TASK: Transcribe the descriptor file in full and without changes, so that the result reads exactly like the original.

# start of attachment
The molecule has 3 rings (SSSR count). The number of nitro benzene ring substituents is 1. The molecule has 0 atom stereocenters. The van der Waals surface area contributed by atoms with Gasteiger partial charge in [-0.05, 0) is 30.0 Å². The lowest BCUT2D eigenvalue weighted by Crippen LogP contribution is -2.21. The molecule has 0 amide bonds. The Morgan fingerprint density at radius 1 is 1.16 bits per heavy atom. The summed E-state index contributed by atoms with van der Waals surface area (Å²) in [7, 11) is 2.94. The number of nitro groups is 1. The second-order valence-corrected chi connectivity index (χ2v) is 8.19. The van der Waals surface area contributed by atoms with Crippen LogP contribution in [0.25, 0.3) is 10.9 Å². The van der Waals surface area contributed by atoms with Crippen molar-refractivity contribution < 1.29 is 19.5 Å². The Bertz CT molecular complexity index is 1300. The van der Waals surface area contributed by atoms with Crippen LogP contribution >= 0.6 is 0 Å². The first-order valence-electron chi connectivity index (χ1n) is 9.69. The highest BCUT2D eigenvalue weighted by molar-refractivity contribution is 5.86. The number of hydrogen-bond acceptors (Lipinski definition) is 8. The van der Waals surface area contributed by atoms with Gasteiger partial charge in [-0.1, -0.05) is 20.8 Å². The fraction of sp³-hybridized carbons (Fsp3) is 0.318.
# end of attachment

The molecule has 3 rings (SSSR count). The number of nitro benzene ring substituents is 1. The molecule has 0 atom stereocenters. The van der Waals surface area contributed by atoms with Gasteiger partial charge in [-0.05, 0) is 30.0 Å². The lowest BCUT2D eigenvalue weighted by Crippen LogP contribution is -2.21. The molecule has 0 amide bonds. The Morgan fingerprint density at radius 1 is 1.16 bits per heavy atom. The summed E-state index contributed by atoms with van der Waals surface area (Å²) in [7, 11) is 2.94. The number of nitro groups is 1. The second-order valence-corrected chi connectivity index (χ2v) is 8.19. The van der Waals surface area contributed by atoms with Crippen LogP contribution in [0.25, 0.3) is 10.9 Å². The van der Waals surface area contributed by atoms with Crippen molar-refractivity contribution < 1.29 is 19.5 Å². The Bertz CT molecular complexity index is 1300. The van der Waals surface area contributed by atoms with Crippen LogP contribution >= 0.6 is 0 Å². The first-order valence-electron chi connectivity index (χ1n) is 9.69. The highest BCUT2D eigenvalue weighted by molar-refractivity contribution is 5.86. The number of hydrogen-bond acceptors (Lipinski definition) is 8. The van der Waals surface area contributed by atoms with Gasteiger partial charge in [-0.1, -0.05) is 20.8 Å². The fraction of sp³-hybridized carbons (Fsp3) is 0.318.